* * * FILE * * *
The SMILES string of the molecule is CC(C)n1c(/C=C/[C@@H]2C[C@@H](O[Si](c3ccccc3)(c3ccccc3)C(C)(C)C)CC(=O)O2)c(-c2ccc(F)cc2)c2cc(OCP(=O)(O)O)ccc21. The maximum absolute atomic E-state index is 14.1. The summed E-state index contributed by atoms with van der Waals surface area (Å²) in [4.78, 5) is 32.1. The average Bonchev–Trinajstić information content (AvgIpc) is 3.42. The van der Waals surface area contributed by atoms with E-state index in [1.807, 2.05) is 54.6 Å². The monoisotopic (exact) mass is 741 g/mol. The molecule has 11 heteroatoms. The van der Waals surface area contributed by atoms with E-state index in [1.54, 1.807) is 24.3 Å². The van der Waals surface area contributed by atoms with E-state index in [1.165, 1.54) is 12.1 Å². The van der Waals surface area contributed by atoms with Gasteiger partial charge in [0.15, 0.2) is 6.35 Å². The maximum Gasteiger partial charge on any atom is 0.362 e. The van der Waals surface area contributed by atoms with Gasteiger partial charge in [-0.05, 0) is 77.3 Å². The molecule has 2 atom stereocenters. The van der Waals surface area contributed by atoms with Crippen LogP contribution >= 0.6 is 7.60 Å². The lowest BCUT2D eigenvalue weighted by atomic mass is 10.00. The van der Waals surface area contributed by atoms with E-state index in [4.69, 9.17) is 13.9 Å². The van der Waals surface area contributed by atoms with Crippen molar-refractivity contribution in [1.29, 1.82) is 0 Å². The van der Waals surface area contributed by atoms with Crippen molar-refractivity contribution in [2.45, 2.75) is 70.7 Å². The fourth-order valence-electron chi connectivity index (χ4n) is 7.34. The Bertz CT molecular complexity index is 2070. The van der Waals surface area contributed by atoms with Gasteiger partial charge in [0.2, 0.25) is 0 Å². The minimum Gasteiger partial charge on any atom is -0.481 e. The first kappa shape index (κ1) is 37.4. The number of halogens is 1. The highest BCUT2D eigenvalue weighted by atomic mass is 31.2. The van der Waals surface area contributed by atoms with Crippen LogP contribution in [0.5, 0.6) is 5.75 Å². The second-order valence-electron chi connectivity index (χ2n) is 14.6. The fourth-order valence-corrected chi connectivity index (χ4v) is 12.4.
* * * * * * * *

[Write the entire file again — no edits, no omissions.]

The SMILES string of the molecule is CC(C)n1c(/C=C/[C@@H]2C[C@@H](O[Si](c3ccccc3)(c3ccccc3)C(C)(C)C)CC(=O)O2)c(-c2ccc(F)cc2)c2cc(OCP(=O)(O)O)ccc21. The maximum absolute atomic E-state index is 14.1. The summed E-state index contributed by atoms with van der Waals surface area (Å²) in [4.78, 5) is 32.1. The average Bonchev–Trinajstić information content (AvgIpc) is 3.42. The van der Waals surface area contributed by atoms with E-state index in [1.807, 2.05) is 54.6 Å². The monoisotopic (exact) mass is 741 g/mol. The molecule has 11 heteroatoms. The van der Waals surface area contributed by atoms with E-state index in [1.54, 1.807) is 24.3 Å². The van der Waals surface area contributed by atoms with E-state index in [1.165, 1.54) is 12.1 Å². The van der Waals surface area contributed by atoms with Gasteiger partial charge in [0.15, 0.2) is 6.35 Å². The maximum Gasteiger partial charge on any atom is 0.362 e. The van der Waals surface area contributed by atoms with Gasteiger partial charge in [-0.05, 0) is 77.3 Å². The molecule has 2 atom stereocenters. The van der Waals surface area contributed by atoms with Crippen LogP contribution >= 0.6 is 7.60 Å². The lowest BCUT2D eigenvalue weighted by atomic mass is 10.00. The van der Waals surface area contributed by atoms with E-state index in [4.69, 9.17) is 13.9 Å². The van der Waals surface area contributed by atoms with Crippen molar-refractivity contribution in [1.29, 1.82) is 0 Å². The van der Waals surface area contributed by atoms with Crippen molar-refractivity contribution in [2.45, 2.75) is 70.7 Å². The fourth-order valence-electron chi connectivity index (χ4n) is 7.34. The Bertz CT molecular complexity index is 2070. The van der Waals surface area contributed by atoms with Gasteiger partial charge in [0.2, 0.25) is 0 Å². The minimum Gasteiger partial charge on any atom is -0.481 e. The first kappa shape index (κ1) is 37.4. The number of halogens is 1. The highest BCUT2D eigenvalue weighted by atomic mass is 31.2. The van der Waals surface area contributed by atoms with Crippen LogP contribution in [0.5, 0.6) is 5.75 Å². The second-order valence-electron chi connectivity index (χ2n) is 14.6. The fourth-order valence-corrected chi connectivity index (χ4v) is 12.4.